One of the greatest challenges food banks face is ensuring that they have consistent access to fresh fruits and vegetables. Food banks do their best to supply their clients with nutritious foods, but it can be very difficult to satisfy your community's needs when you have little control over the donations you receive. While non-perishable donations like pasta, peanut butter, tuna, and rice play a vital role in the food bank systems, so does fresh product. This may be surprising to hear, but most food banks have the capacity to accept regular donations of fresh produce.
It may seem like a daunting task, bringing in fresh fruits and vegetables to a food bank, but if you look at the food system in Canada, and particularly Ontario, this should not be such a tall order. According to a report by the Value Chain Management Centre, Canadians waste $27-billion worth of food every year. It is incredibly concerning to see so much food go to waste, particularly when in Ontario alone, 412,998 individuals rely on food banks and food assistance programs every month.
When looking specifically at fresh fruits and vegetables, 30 per cent of produce in North America does not make it to market simply because of the way it looks. Because of cosmetic reasons like shape, size, and colour, over 25-million pounds of fresh fruits and vegetables are left to waste on farmers' fields across Ontario each harvest season. Most consumers will not buy produce that does not look pristine. Curved cucumbers, oddly shaped carrots, and potatoes with leftover soil on the skins, are not considered marketable in our society. There is nothing wrong with the taste or health of any of these products. They are ripe for consumption and highly nutritious, yet they are either discarded or tilled back into the soil. This is an incredible amount of unnecessary food waste.
By reducing access to produce because of cosmetic reasons, we are disregarding and discarding millions of pounds of nutritious fresh foods that could nourish thousands of Canadians. Not to mention, we are driving up food prices by decreasing our supplies of fruits and vegetables. The cost of food is expected to rise by almost 4 per cent over the next year, and by denying perfectly good fruits and vegetables access to store shelves, we are merely helping to steer food prices higher and higher.
This attitude towards the appearance of produce is not beneficial for any Canadian. Farmers are unable to sell large quantities of their product, consumers are paying more for produce, and nutritious foods are being wasted due to cosmetic reasons. There are hundreds of thousands of people across Canada suffering from chronic hunger, and ensuring they meet their daily nutritional intake is a challenge. In a society where hunger is a day to day to challenge, we should be encouraging and promoting sustainable, local produce, instead of creating extra and unnecessary barriers. The time is now to stop this wasteful behaviour. Support your local farmer by purchasing produce based on health and taste instead of looks. Encourage local food producers to donate any excess produce to their local food banks, or remember that you also can donate local produce directly to the food banks in your area. And eat the ugly carrot -- it just might be good for you.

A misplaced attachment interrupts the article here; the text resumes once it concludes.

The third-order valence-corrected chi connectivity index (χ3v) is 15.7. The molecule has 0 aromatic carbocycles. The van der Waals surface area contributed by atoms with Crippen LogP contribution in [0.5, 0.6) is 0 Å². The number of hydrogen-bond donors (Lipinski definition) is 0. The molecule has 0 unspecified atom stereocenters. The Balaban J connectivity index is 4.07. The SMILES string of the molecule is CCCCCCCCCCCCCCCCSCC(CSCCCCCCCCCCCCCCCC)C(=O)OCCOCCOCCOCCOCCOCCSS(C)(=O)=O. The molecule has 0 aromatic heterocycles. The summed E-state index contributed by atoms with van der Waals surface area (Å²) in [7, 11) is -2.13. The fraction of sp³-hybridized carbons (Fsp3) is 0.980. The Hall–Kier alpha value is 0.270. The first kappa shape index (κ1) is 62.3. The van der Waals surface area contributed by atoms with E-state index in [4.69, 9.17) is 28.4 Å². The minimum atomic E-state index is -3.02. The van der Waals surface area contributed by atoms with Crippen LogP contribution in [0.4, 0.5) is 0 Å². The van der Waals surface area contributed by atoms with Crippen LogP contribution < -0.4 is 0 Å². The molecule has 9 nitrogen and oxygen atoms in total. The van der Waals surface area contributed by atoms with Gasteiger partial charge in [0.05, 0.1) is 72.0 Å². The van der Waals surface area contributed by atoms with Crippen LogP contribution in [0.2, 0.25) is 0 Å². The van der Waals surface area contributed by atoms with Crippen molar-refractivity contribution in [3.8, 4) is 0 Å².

By: Erin Fotheringham, Development and Operations Coordinator with the Ontario Association of Food Banks
The next time you go grocery shopping, check to see if the store is collecting any items for local food banks, says Kathy Murphy, corporate affairs director at Kraft Canada. "It takes five minutes to buy something, so why not donate it? If you're shopping for peanut butter, buy two and donate the other," she says.
During the year (especially during the holiday season), food banks need volunteers to sort, manage and give out food, Murphy says. If you have five hours to spare, gather a group of friends or co-workers and head to your local food bank. "It's the time of year when food banks receive large donations and they need help to sort it out," she says.
If you have a week off during the holidays, Murphy suggests organizing a food drive at your holiday party or even one at the office. Giving people a week gives them enough time to mobilize and collect donations, she adds.
When you have five weeks, think long-term: Every week when you go grocery shopping, try to save one item to donate. "Have the goal to fill a hamper and donate this to a food bank," Murphy says.
One of the biggest issues for Canadian food banks is the ability to meet the growing demands and needs of serving people in the long run, Murphy says. If you have five months and want to volunteer with a food bank, Murphy recommends talking to them about meeting their capacity needs and working towards one long-term goal. For example, you could organize a fundraiser or help the organization look for sponsors or partnerships.
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